Example #2: I then walked into a Hero’s Burger Restaurant at 1:30 pm. (The time plays a significant role in this story.) I looked at the menu, hanging over the cash register, to see that I have three choices of burger sizes: 4 ounce, 6 ounce and 8 ounce. I asked (as most people do) for the 6 ounce burger. The girl behind the counter (all of 25 years old) told me that they’re sold out of that size. (I could never understand how a place that specializes in something can be sold out. It would be like McDonald’s telling me that they’re out of hamburgers; it just doesn’t happen — in the late hours or the end of the day, perhaps, but not during lunch hour.) So I asked, “How is that possible?” She said that someone came in and ordered all of their 6 ounce burgers. “How many did they order?” I asked, thinking it was an office party and they ordered 50+. She tells me 6. I said, “You sold out after a guy ordered six burgers at 1:30 in the afternoon?” (It only gets better.) I then said, “OK, can you show me the difference between a 4 ounce and an 8 ounce burger?” Now this is the best part. She pointed to a small 8 ½” x 11” backlit sign that featured a burger and explained that was a 4 ounce; then she pointed to a 4ft x 8 ft backlit poster permanently affixed to the wall behind her and indicated that was an 8 ounce. (Well I could not leave this alone; it was worth the price of admission.) So I said, “If I order the 8 ounce burger is it going to be 4 feet by 8 feet high?” She said, “No, no, no, but I wanted to show you the difference.” Now I’m no chef but that’s quite a difference. I guess her salesmanship worked; I ordered the 8 ounce burger. Either that or she just wore me out.

Example #3: I then visited a Bose store because I’m looking for a pair of quality headphones. I asked the salesperson a few questions and she told me that I should go online to their website when I get home and I should be able to find all the answers I need. So let me try to understand this: despite being here now with cash in hand, I should hop back into the car, battle traffic for the second time, go onto my home computer, find the answers myself, hop back into the car, park, go back to the store and tell this lovely person the exact model I want?

I have also been preaching for 25 years that a vendor and an advertising agency cannot depend solely on the staff in the store to sell their product; they must assume certain responsibilities and provide the consumer with much-needed information about their product. Putting a product on a shelf is not enough to sell it.

Retailers have cut back on the most important asset they have, their own people. They think that this is the way to save money. And when this doesn’t work, they reduce the price of the merchandise even further. Do you know how insulting it is for a consumer to walk into a store and see merchandise on sale for 70% off the regular price? This only tells me that you’re marking up the merchandise so much, that you can afford to sell it for 70% off the regular price and still make money.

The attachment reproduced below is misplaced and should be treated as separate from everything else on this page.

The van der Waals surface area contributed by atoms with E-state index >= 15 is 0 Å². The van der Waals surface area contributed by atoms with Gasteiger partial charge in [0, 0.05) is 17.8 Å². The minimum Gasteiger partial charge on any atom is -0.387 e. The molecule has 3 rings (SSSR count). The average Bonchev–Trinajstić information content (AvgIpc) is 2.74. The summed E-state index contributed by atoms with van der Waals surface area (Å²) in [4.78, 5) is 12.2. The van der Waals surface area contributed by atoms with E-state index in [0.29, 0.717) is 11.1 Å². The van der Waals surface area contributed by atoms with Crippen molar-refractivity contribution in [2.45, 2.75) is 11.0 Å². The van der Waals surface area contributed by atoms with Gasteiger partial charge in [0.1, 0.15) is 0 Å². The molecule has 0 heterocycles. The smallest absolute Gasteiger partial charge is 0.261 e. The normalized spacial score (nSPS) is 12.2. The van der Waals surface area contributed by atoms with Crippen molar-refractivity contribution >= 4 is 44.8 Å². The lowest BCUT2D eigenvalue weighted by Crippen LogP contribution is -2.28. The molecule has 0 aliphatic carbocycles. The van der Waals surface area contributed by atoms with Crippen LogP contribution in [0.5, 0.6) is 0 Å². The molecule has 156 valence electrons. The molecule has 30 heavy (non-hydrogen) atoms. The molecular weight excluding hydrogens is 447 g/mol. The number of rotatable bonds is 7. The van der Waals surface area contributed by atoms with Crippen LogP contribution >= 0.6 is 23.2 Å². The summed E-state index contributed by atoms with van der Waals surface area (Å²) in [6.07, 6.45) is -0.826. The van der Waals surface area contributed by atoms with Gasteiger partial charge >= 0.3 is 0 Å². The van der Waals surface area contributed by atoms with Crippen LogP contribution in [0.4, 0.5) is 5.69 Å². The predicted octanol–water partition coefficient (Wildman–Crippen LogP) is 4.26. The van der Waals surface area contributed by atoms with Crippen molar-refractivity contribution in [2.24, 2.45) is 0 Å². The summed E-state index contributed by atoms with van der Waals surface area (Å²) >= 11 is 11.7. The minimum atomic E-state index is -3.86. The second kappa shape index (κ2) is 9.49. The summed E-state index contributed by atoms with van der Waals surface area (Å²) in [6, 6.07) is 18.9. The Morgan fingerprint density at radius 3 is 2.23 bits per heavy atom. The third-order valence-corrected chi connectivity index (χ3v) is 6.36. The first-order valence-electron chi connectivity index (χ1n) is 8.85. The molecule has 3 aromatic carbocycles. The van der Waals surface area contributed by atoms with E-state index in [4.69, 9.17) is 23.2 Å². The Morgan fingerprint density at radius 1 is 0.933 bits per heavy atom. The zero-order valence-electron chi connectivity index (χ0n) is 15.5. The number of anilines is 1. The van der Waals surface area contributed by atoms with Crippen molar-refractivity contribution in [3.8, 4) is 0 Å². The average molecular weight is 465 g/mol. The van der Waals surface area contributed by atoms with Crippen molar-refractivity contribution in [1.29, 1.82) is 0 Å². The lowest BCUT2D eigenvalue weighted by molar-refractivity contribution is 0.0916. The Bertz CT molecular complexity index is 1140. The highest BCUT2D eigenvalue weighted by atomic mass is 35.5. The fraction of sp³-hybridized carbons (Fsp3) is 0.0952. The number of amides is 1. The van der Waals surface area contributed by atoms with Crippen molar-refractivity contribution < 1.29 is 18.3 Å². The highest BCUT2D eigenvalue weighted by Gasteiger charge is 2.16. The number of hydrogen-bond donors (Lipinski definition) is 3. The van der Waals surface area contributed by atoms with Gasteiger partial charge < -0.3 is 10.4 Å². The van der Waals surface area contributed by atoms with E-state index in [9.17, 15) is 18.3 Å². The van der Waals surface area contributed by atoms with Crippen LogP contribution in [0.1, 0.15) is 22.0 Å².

Who are the guilty parties: retailers?, agencies?, employees? The major retailers have changed the game plan and made their employees order-takers, capable only of ringing up products. Suppose — and I’m going out on a limb here — you don’t reduce you merchandise by 70% and you don’t have sales every other day, but you instead invest in your staff and educate them, not only to know the product they’re selling but knowing how to sell it too.  What happened to incentives, recognizing good salesmanship and rewarding the employee?  Provide the employees with the education and tools to help sell products.  Let’s call it “employee intelligence”. If we don’t start investing in employee intelligence today then the face of retail will never change and we will continuously be competing on price not the value of the product, shopping experience or retail brand.

I’m wondering if we should go back to Consumer’s Distributing days: customers simply fill out a form and proceed to the order desk and pick up their product.

Costco has it right. They are who they are; you don’t expect service from Costco, you expect good prices. You know what you want and you go to the store pick it up and get the best value. If I’m not getting the value-add in a department store or specialty shop, why am I shopping there? For years now I’ve been supporting vendors with POP material and displays with the sole task of providing customers with additional information that will help close the sale or give them a reason to choose my client’s products over the competition.

Let’s not assume that agencies are the innocent parties in all this. They have to provide their clients with both above-the-line and below-the-line strategies. They can’t just bring the customer into the store, they must also support the product with information to help sell it and — most important — help close it. Simply put, if your ad campaign brings traffic into the store and through competitive in-store marketing a customer decides to purchase another brand then how effective was your advertising. The major question for all advertising agencies and clients is, “Where does an agency’s responsibility begin, and where does it end?” I say it doesn’t end. It isn’t just bringing customers to a store and it doesn’t end when the purchase is made; it doesn’t end even when you have a satisfied customer. It’s all about a continued relationship of learning and growing with your customer.